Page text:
Keeping the Park Green

By Nicole Gartside

In celebration of Earth Day, the students of NYU’s Journalistic Inquiry took some time to appreciate Mother Earth by visiting the Stuyvesant Cove Park. We got a chance to speak to Daisy Hoyt, the Park Manager, in the Solar One building nestled on the border of the park, responsible for taking care of the space.


Q: Can you tell us a little bit about what it is Solar One does?

A: Solar One does a variety of things. They have an education department that runs K-12 programming in schools throughout the city. They also have a workforce training program in Long Island City that trains folks for green jobs and we have arts programs.


Q: Was Solar One responsible for building the Stuyvesant Cove Park?

A:  Solar One was created after the park was built. The park was built about 10 years ago after a lengthy community battle. There were plans to fill in the river even more here and develop high-rises, some big development, but folks in the community decided they didn’t want that and fought against it for years and finally they won. They were asked, well what do you want? And they said, we want a park, so the city built a park. Solar One was created to manage the park.


Q: What was here before the park?

A: It was a brown field so prior to be it being a park it was just sort of abandoned space. There was a bunch of junk; trash, cars. And before that, I believe there was a concrete factory and before that there was a gas refinery.


Q: So what is it that you do here at Solar One?

A: My daily tasks are I order supplies, I arrange community events, I deal with various community folks. I go to community board meetings, things like that. I oversee a seasonal gardener and a maintenance person and I write reports and grants and various managerial things like that. I run several walks throughout the year to talk about the plants and various other things of interest in the park. One of these days, I may partner with the education program to come up with a park ecology class.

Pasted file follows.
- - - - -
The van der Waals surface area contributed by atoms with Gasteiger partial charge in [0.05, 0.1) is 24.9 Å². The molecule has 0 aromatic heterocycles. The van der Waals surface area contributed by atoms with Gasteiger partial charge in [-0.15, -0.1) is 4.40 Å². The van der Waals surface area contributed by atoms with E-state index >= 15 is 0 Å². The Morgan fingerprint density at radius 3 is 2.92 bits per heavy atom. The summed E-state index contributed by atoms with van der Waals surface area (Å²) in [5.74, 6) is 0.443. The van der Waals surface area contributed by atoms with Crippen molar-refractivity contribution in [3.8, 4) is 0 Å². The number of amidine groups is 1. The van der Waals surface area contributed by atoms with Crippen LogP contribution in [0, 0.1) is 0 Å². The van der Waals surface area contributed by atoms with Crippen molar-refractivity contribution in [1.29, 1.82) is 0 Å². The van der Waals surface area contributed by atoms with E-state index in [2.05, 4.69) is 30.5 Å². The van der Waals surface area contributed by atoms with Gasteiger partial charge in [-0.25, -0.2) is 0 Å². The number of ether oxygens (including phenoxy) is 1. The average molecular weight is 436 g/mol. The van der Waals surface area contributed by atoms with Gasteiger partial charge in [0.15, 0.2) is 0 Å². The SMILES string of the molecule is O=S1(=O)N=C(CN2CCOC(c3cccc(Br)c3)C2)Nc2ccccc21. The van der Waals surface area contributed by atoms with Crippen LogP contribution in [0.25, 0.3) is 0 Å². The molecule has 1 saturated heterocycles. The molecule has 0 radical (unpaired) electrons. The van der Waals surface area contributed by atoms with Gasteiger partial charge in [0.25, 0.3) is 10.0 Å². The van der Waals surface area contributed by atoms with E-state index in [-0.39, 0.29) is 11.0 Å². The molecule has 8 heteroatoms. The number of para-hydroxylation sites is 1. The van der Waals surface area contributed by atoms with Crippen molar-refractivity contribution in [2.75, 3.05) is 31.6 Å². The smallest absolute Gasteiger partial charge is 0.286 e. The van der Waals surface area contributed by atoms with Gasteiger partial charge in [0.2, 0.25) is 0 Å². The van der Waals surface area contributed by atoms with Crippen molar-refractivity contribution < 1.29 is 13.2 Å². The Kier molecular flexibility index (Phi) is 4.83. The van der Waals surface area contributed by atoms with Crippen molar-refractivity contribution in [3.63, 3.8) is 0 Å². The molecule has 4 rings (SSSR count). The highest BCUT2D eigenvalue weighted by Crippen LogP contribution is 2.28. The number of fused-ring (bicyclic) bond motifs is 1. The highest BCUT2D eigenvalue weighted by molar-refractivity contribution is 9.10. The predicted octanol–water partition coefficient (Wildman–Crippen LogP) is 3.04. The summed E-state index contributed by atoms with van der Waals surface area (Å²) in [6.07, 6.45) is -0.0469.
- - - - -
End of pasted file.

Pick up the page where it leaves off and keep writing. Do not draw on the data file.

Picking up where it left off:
Q: When people come by here, do you think they know about the programs going on here?

A: Some people just value it as a green space and they don’t necessarily know much about plants or ecology and that’s fine. Some people are very curious and ask questions and are really intrigued by the idea of all native species.


Q: Obviously it must be difficult to sustain a park in such a dense, urban area. What sorts of challenges do you face with maintaining this park?

A: We have lots of challenges. I would say the biggest challenge that comes with being in an urban place is foot traffic. People don’t really understand that walking through the beds or letting their dogs walk through the beds is damaging. Other than that, this is a very exposed location here. It’s very hot and bright in the summer and lastly, the highway’s right there and there’s air pollution.


Q: How was the park affected by Hurricane Sandy?

A: We got lots of flooding here and it also deposited a pretty incredible amount of debris in the park. We filled up I think three dumpsters worth of stuff from the park. It also soaked the park in salt water and that’s not very good for plants and at this point I’m just sort of waiting to see what comes back and what doesn’t. So far, so good. We’ve been seeing a lot of things come back that I was a little skeptical about.


Q: What are Solar One’s plan for the future?

A: Ultimately also we want to build in this space a new building called Solar Two that will be sort of a model of sustainability with solar panels and geo-thermal walls, have an exhibition space and classroom space and things like that.


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